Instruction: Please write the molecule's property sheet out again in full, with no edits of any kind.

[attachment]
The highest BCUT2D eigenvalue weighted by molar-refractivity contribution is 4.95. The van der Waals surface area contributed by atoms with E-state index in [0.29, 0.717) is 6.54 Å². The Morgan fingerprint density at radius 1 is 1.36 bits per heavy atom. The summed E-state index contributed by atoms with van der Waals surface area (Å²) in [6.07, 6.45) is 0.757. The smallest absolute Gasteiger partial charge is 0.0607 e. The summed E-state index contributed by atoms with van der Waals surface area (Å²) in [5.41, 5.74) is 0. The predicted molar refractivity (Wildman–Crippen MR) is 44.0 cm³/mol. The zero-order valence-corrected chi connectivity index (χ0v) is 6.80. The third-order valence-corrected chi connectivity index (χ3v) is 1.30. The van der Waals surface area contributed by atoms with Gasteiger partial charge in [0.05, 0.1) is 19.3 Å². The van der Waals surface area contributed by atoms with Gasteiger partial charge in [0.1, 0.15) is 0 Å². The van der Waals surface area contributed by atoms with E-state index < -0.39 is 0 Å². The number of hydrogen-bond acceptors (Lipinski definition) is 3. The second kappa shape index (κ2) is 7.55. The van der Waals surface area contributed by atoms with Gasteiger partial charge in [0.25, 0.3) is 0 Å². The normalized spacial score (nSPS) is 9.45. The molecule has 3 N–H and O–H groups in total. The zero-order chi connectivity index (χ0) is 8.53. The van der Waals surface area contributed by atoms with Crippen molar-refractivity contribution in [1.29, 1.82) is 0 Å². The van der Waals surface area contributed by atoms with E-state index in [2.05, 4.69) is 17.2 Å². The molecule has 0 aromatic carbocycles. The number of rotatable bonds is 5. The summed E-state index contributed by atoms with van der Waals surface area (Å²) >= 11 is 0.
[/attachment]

The highest BCUT2D eigenvalue weighted by molar-refractivity contribution is 4.95. The van der Waals surface area contributed by atoms with E-state index in [0.29, 0.717) is 6.54 Å². The Morgan fingerprint density at radius 1 is 1.36 bits per heavy atom. The summed E-state index contributed by atoms with van der Waals surface area (Å²) in [6.07, 6.45) is 0.757. The smallest absolute Gasteiger partial charge is 0.0607 e. The summed E-state index contributed by atoms with van der Waals surface area (Å²) in [5.41, 5.74) is 0. The predicted molar refractivity (Wildman–Crippen MR) is 44.0 cm³/mol. The zero-order valence-corrected chi connectivity index (χ0v) is 6.80. The third-order valence-corrected chi connectivity index (χ3v) is 1.30. The van der Waals surface area contributed by atoms with Gasteiger partial charge in [0.05, 0.1) is 19.3 Å². The van der Waals surface area contributed by atoms with Gasteiger partial charge in [0.1, 0.15) is 0 Å². The van der Waals surface area contributed by atoms with E-state index < -0.39 is 0 Å². The number of hydrogen-bond acceptors (Lipinski definition) is 3. The second kappa shape index (κ2) is 7.55. The van der Waals surface area contributed by atoms with Gasteiger partial charge in [0.25, 0.3) is 0 Å². The normalized spacial score (nSPS) is 9.45. The molecule has 3 N–H and O–H groups in total. The zero-order chi connectivity index (χ0) is 8.53. The van der Waals surface area contributed by atoms with Crippen molar-refractivity contribution in [1.29, 1.82) is 0 Å². The van der Waals surface area contributed by atoms with E-state index in [2.05, 4.69) is 17.2 Å². The molecule has 0 aromatic carbocycles. The number of rotatable bonds is 5. The summed E-state index contributed by atoms with van der Waals surface area (Å²) >= 11 is 0.